Despite initially denying it was him in the video, Schanze eventually pleaded guilty in April 2015 to harassing an owl. U.S. Attorney Carlie Christensen released a statement which read, “The protection of Utah’s wildlife should be important to all of us. Mr. Schanze used his motorized paraglider to harass an owl to the point of exhaustion and then kicked it. His actions showed utter disregard for this protected bird.”
He received a year probation.
#6. William J. McCorkle: Multiple Charges
Featured in infomercials pitching wealth via real estate and U.S. Government auctions, William McCorkle and his wife Chantal were charged with mail fraud, conspiracy, laundering, and obtaining a credit card and social security number under false pretenses.
After hearing the first 13 out of 69 guilty verdicts in late 1998, McCorkle collapsed in court and was taken to a local hospital for an anxiety attack.
The McCorkles were each sentenced to more than 24 years in federal prison, which was later reduced. Chantal was released in 2010 and divorced her husband. William was released on July 7, 2014.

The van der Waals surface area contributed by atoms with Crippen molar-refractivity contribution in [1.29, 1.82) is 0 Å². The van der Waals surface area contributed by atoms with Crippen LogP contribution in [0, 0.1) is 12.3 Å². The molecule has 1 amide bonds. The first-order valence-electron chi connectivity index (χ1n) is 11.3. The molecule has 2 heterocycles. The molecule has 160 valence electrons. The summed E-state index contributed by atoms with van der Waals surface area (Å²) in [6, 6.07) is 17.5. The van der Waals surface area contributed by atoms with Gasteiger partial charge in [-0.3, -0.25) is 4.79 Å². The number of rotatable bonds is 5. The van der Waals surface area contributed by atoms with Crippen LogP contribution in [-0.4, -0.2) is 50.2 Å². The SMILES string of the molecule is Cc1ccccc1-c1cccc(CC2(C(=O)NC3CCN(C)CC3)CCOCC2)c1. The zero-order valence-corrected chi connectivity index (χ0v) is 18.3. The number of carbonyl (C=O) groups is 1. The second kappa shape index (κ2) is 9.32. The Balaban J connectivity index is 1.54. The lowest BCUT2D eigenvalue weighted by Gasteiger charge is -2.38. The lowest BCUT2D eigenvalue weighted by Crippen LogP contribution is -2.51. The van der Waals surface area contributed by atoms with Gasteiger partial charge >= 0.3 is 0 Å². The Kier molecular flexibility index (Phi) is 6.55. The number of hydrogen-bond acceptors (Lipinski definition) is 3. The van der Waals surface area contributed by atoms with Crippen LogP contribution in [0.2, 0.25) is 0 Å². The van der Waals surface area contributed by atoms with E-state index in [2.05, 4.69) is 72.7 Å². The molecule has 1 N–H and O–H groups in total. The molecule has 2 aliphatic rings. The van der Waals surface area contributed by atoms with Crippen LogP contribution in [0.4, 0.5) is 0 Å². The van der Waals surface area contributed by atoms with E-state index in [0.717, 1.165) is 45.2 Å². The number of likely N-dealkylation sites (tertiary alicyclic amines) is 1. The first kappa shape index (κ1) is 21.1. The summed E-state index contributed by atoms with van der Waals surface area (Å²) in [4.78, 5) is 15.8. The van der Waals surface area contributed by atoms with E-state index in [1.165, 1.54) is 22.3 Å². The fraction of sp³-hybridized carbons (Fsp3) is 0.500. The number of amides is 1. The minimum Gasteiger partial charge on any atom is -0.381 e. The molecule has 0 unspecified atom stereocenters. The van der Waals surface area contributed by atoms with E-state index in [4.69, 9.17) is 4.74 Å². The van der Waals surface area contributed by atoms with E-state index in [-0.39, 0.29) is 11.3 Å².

#5. James Arthur Ray: Negligent Homicide
Self-help guru James Arthur Ray was a New York Times best-selling author and earned the adoration of A-list celebrities such as Oprah Winfrey. In 2011, however, Ray was sentenced to two years in prison after three attendees at his Angel Valley Retreat Center died as part of a “cleansing ceremony” in 2009. The attendees, who paid up to $10,000, fasted for 36 hours and were left in the desert with a sleeping bag, then ate a breakfast buffet before entering a 20-foot-by-20-foot sweat lodge made of wood, tarps, and blankets. More than a dozen other participants were injured due to dehydration and sun exposure.
Ray discussed the incident with Piers Morgan.